Shape-based matching with MVTec HALCON: speedup vs. robustness, advanced parameters

Hello and welcome. In the last two videos, we took a first look
at shaped-based matching, and how to process the results of the matching. In this video, we will take a look at some
advanced parameters that might help you if your application doesn’t
find all matches, for example because they are blurred, or deformed. Additionally, we will discuss how to speed
up your matching. First, we want to take a look at a parameter
that deals with a basic functionality of shape-based matching: NumLevels. Internally, shape-based matching works with
image pyramids. This means that the size of both the image
and the model are reduced repeatedly. The search for matches is first performed
in the low-resolution image, which is very fast. Based on the result,
the search area is limited in the following pyramid level. Thus, the model doesn’t have to be searched
in the complete image, saving time. In create_shape_model, NumLevels specifies
how many image pyramid levels are created. If it is set to ‘auto’, the number of levels
is determined automatically, based on the size of the object. In find_shape_model, you can either limit
the pyramid levels further, or you can set it to ‘zero’ to use all levels
that were created with create_shape_model. Using the operator inspect_shape_model,
you can get a good impression of the pyramid levels. If NumLevels is chosen too high, some matches
may be lost because they couldn’t be recognized in a low-resolution
image. On the other hand, if you begin the search
on a lower pyramid level, it may take a long time because of the high
resolution. Alternatively, you can skip these lower levels
in the search, by passing a tuple like [4,2]. Now, your search begins in the fourth pyramid
level, and ends in the second level. Thus, you can improve the runtime of your
application. The accuracy, however, might decrease. Sometimes, images are of poor quality, for
example because they are blurred. Thus, your matches might not be found at the
lowest pyramid level, because the edges are not clear enough. Nevertheless, the edge information may be
sufficient on higher pyramid levels. In NumLevels, we can pass the tuple [4, -2]. The minus in front of the 2 activates the
‘increased tolerance mode’, which means that if no instance of the model
can be found on this pyramid level, HDevelop determines the lowest pyramid level
on which at least one instance of the model can be found. Thus, matches which are blurred can be found. If the shape-based matching can’t find all
matches, one reason might be that the objects are slightly
deformed, like these paper clips. Using the parameter SubPixel,
you can specify how much a match might be deformed, in pixels. This can be really powerful, but it may increase
runtime. In many applications, you might consider using
an image with a reduced domain as the input image for
find_shape_model. For example, here we have an object on an
irregular background. We’re trying to find this cross. When running find_shape_model as usual,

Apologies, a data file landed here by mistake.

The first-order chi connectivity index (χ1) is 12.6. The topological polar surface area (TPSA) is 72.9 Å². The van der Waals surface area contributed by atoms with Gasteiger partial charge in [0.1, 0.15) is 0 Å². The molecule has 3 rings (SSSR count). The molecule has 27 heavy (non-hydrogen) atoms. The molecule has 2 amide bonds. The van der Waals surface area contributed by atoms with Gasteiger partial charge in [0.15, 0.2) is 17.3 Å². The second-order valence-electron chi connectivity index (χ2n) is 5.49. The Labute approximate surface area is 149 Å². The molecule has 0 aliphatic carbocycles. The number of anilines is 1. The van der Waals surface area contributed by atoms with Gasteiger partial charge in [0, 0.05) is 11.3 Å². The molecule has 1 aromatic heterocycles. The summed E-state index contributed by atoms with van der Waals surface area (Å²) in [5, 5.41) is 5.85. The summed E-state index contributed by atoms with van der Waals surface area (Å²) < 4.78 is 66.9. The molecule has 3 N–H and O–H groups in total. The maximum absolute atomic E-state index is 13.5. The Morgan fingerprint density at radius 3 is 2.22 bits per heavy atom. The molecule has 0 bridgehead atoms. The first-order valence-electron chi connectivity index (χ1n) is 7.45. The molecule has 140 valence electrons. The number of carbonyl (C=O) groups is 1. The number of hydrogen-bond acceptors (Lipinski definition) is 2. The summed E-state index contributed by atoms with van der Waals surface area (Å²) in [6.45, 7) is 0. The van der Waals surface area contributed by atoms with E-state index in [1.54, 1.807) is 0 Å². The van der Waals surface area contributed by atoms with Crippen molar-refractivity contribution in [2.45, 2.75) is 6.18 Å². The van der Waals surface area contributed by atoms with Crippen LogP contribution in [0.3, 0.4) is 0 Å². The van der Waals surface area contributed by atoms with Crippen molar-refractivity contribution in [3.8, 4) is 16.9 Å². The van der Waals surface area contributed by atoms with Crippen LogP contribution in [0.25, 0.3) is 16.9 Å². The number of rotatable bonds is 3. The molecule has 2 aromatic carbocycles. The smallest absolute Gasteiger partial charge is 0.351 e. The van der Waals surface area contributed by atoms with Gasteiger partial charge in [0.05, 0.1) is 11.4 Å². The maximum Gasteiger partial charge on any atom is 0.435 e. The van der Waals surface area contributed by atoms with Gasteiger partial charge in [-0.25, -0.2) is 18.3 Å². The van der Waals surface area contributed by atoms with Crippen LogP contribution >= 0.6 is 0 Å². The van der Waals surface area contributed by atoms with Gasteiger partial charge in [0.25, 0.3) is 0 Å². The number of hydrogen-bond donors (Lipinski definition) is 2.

we notice that it takes a long time to run because the size of the model is quite small
in relation to the size of the image. This means that few pyramid levels can be
used. Additionally, false matches are found. Instead, we can do a simple thresholding,
and then some blob analysis. From here, we can reduce the domain of the
image so that we only search the part of the image
where the object is located. In sum, the time required for these operations
is much lower. Additionally, like in this example,
you might be able to avoid false matches with this method. You may have noticed that the region of interest
is really small. The matches don’t have to lie completely in
the region of interest. It is enough if the center of gravity
of the original model is inside the region of interest. Next, let’s have a look at the parameter ‘Metric’
used in the operator create_shape_model. The standard value is ‘use_polarity’,
which means that if your object is bright and the background is dark,
only objects which are bright on a dark background will be found. With ‘ignore_global_polarity’,
you could additionally find all matches where the object is dark
and the background is bright as well. This has only a small impact on runtime. Finally, with ‘ignore_local_polarity’,
it’s possible to find matches where the contrast changes locally. This mode can be really helpful
if you have to deal with illumination changes, but it increases runtime. There are many additional parameters
you might want to take a look at to improve the performance of your application. For example, in find_shape_model,
Greediness can be used to tweak the runtime. Lastly, there are additional operators like
create_scaled_shape _model and find_scaled_shape_model if you deal with matches that may vary in
size. As you see, shape-based matching is a very
powerful tool. If you have additional questions, have a look
at HALCON’s extensive documentation, including the Solution Guide on Matching. Check out our YouTube channel for more tutorials
and information about our products. Thank you for watching.

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